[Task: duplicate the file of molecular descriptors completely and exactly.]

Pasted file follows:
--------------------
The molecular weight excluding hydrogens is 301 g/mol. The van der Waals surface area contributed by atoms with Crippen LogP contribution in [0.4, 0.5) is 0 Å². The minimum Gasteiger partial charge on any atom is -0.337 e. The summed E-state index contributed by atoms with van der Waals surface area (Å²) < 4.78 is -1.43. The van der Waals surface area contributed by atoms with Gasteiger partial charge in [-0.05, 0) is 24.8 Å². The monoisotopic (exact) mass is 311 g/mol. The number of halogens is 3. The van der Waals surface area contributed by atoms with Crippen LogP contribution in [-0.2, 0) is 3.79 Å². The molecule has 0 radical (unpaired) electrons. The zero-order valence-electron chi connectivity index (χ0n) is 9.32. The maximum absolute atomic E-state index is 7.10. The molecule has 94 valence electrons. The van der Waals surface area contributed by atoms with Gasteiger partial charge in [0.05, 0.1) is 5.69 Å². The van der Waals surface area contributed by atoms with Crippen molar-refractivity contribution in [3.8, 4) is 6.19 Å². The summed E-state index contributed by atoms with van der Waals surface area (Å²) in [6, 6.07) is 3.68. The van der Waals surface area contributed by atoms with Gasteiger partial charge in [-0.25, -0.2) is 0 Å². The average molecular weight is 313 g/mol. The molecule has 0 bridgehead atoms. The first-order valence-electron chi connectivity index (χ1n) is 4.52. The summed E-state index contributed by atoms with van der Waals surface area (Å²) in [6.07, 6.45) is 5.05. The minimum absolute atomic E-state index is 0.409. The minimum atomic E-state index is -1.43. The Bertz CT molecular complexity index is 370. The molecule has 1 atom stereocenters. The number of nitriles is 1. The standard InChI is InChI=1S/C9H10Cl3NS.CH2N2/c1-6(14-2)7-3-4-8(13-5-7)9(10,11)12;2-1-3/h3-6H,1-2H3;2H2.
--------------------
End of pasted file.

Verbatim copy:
The molecular weight excluding hydrogens is 301 g/mol. The van der Waals surface area contributed by atoms with Crippen LogP contribution in [0.4, 0.5) is 0 Å². The minimum Gasteiger partial charge on any atom is -0.337 e. The summed E-state index contributed by atoms with van der Waals surface area (Å²) < 4.78 is -1.43. The van der Waals surface area contributed by atoms with Gasteiger partial charge in [-0.05, 0) is 24.8 Å². The monoisotopic (exact) mass is 311 g/mol. The number of halogens is 3. The van der Waals surface area contributed by atoms with Crippen LogP contribution in [-0.2, 0) is 3.79 Å². The molecule has 0 radical (unpaired) electrons. The zero-order valence-electron chi connectivity index (χ0n) is 9.32. The maximum absolute atomic E-state index is 7.10. The molecule has 94 valence electrons. The van der Waals surface area contributed by atoms with Gasteiger partial charge in [0.05, 0.1) is 5.69 Å². The van der Waals surface area contributed by atoms with Crippen molar-refractivity contribution in [3.8, 4) is 6.19 Å². The summed E-state index contributed by atoms with van der Waals surface area (Å²) in [6, 6.07) is 3.68. The van der Waals surface area contributed by atoms with Gasteiger partial charge in [-0.25, -0.2) is 0 Å². The average molecular weight is 313 g/mol. The molecule has 0 bridgehead atoms. The first-order valence-electron chi connectivity index (χ1n) is 4.52. The summed E-state index contributed by atoms with van der Waals surface area (Å²) in [6.07, 6.45) is 5.05. The minimum absolute atomic E-state index is 0.409. The minimum atomic E-state index is -1.43. The Bertz CT molecular complexity index is 370. The molecule has 1 atom stereocenters. The number of nitriles is 1. The standard InChI is InChI=1S/C9H10Cl3NS.CH2N2/c1-6(14-2)7-3-4-8(13-5-7)9(10,11)12;2-1-3/h3-6H,1-2H3;2H2.